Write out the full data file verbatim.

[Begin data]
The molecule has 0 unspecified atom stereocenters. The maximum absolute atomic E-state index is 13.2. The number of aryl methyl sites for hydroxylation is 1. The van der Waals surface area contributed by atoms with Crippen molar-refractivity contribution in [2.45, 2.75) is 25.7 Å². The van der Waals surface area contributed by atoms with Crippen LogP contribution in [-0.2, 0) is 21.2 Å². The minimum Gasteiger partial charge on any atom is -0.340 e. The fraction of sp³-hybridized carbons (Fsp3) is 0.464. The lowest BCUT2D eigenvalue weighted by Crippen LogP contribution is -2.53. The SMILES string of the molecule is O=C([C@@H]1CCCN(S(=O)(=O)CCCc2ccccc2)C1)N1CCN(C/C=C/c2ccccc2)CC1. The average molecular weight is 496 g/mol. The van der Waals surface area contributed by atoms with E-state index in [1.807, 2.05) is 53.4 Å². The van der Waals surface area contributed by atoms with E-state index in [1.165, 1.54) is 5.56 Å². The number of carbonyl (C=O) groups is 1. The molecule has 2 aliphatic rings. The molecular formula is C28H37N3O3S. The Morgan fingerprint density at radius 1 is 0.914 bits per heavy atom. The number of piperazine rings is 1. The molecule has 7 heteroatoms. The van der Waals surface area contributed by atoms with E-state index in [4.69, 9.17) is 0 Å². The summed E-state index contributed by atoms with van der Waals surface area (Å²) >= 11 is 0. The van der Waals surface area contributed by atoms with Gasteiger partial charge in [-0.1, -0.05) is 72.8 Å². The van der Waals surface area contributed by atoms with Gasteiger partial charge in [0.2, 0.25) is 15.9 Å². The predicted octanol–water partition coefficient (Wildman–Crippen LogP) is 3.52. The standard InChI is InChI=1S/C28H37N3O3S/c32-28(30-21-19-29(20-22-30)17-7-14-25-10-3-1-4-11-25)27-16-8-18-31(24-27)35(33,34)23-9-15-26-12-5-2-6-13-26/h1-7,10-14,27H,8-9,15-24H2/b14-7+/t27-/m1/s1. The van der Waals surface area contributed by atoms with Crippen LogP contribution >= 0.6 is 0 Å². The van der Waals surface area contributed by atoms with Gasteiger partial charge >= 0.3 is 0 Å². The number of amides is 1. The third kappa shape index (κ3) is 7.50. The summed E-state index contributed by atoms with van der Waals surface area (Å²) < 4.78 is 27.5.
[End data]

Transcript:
The molecule has 0 unspecified atom stereocenters. The maximum absolute atomic E-state index is 13.2. The number of aryl methyl sites for hydroxylation is 1. The van der Waals surface area contributed by atoms with Crippen molar-refractivity contribution in [2.45, 2.75) is 25.7 Å². The van der Waals surface area contributed by atoms with Crippen LogP contribution in [-0.2, 0) is 21.2 Å². The minimum Gasteiger partial charge on any atom is -0.340 e. The fraction of sp³-hybridized carbons (Fsp3) is 0.464. The lowest BCUT2D eigenvalue weighted by Crippen LogP contribution is -2.53. The SMILES string of the molecule is O=C([C@@H]1CCCN(S(=O)(=O)CCCc2ccccc2)C1)N1CCN(C/C=C/c2ccccc2)CC1. The average molecular weight is 496 g/mol. The van der Waals surface area contributed by atoms with E-state index in [1.807, 2.05) is 53.4 Å². The van der Waals surface area contributed by atoms with E-state index in [1.165, 1.54) is 5.56 Å². The number of carbonyl (C=O) groups is 1. The molecule has 2 aliphatic rings. The molecular formula is C28H37N3O3S. The Morgan fingerprint density at radius 1 is 0.914 bits per heavy atom. The number of piperazine rings is 1. The molecule has 7 heteroatoms. The van der Waals surface area contributed by atoms with E-state index in [4.69, 9.17) is 0 Å². The summed E-state index contributed by atoms with van der Waals surface area (Å²) >= 11 is 0. The van der Waals surface area contributed by atoms with Gasteiger partial charge in [-0.1, -0.05) is 72.8 Å². The van der Waals surface area contributed by atoms with Gasteiger partial charge in [0.2, 0.25) is 15.9 Å². The predicted octanol–water partition coefficient (Wildman–Crippen LogP) is 3.52. The standard InChI is InChI=1S/C28H37N3O3S/c32-28(30-21-19-29(20-22-30)17-7-14-25-10-3-1-4-11-25)27-16-8-18-31(24-27)35(33,34)23-9-15-26-12-5-2-6-13-26/h1-7,10-14,27H,8-9,15-24H2/b14-7+/t27-/m1/s1. The van der Waals surface area contributed by atoms with Crippen LogP contribution >= 0.6 is 0 Å². The van der Waals surface area contributed by atoms with Gasteiger partial charge >= 0.3 is 0 Å². The number of amides is 1. The third kappa shape index (κ3) is 7.50. The summed E-state index contributed by atoms with van der Waals surface area (Å²) < 4.78 is 27.5.